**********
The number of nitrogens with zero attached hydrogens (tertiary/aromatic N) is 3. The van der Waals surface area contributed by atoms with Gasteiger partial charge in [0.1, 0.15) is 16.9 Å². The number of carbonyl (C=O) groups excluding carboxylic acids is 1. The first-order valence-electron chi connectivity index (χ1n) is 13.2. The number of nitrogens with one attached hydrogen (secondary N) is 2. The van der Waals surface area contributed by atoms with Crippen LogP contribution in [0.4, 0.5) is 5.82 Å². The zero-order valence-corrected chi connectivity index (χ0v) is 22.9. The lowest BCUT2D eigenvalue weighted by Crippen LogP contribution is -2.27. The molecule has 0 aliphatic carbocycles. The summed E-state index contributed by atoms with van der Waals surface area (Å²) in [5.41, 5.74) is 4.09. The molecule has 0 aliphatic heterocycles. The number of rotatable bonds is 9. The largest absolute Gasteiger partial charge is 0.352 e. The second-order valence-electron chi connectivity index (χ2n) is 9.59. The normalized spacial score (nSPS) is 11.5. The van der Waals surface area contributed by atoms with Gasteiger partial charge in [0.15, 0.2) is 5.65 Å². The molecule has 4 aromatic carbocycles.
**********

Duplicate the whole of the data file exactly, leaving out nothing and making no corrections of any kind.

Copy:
The number of nitrogens with zero attached hydrogens (tertiary/aromatic N) is 3. The van der Waals surface area contributed by atoms with Gasteiger partial charge in [0.1, 0.15) is 16.9 Å². The number of carbonyl (C=O) groups excluding carboxylic acids is 1. The first-order valence-electron chi connectivity index (χ1n) is 13.2. The number of nitrogens with one attached hydrogen (secondary N) is 2. The van der Waals surface area contributed by atoms with Crippen LogP contribution in [0.4, 0.5) is 5.82 Å². The zero-order valence-corrected chi connectivity index (χ0v) is 22.9. The lowest BCUT2D eigenvalue weighted by Crippen LogP contribution is -2.27. The molecule has 0 aliphatic carbocycles. The summed E-state index contributed by atoms with van der Waals surface area (Å²) in [5.41, 5.74) is 4.09. The molecule has 0 aliphatic heterocycles. The number of rotatable bonds is 9. The largest absolute Gasteiger partial charge is 0.352 e. The second-order valence-electron chi connectivity index (χ2n) is 9.59. The normalized spacial score (nSPS) is 11.5. The van der Waals surface area contributed by atoms with Gasteiger partial charge in [0.15, 0.2) is 5.65 Å². The molecule has 4 aromatic carbocycles.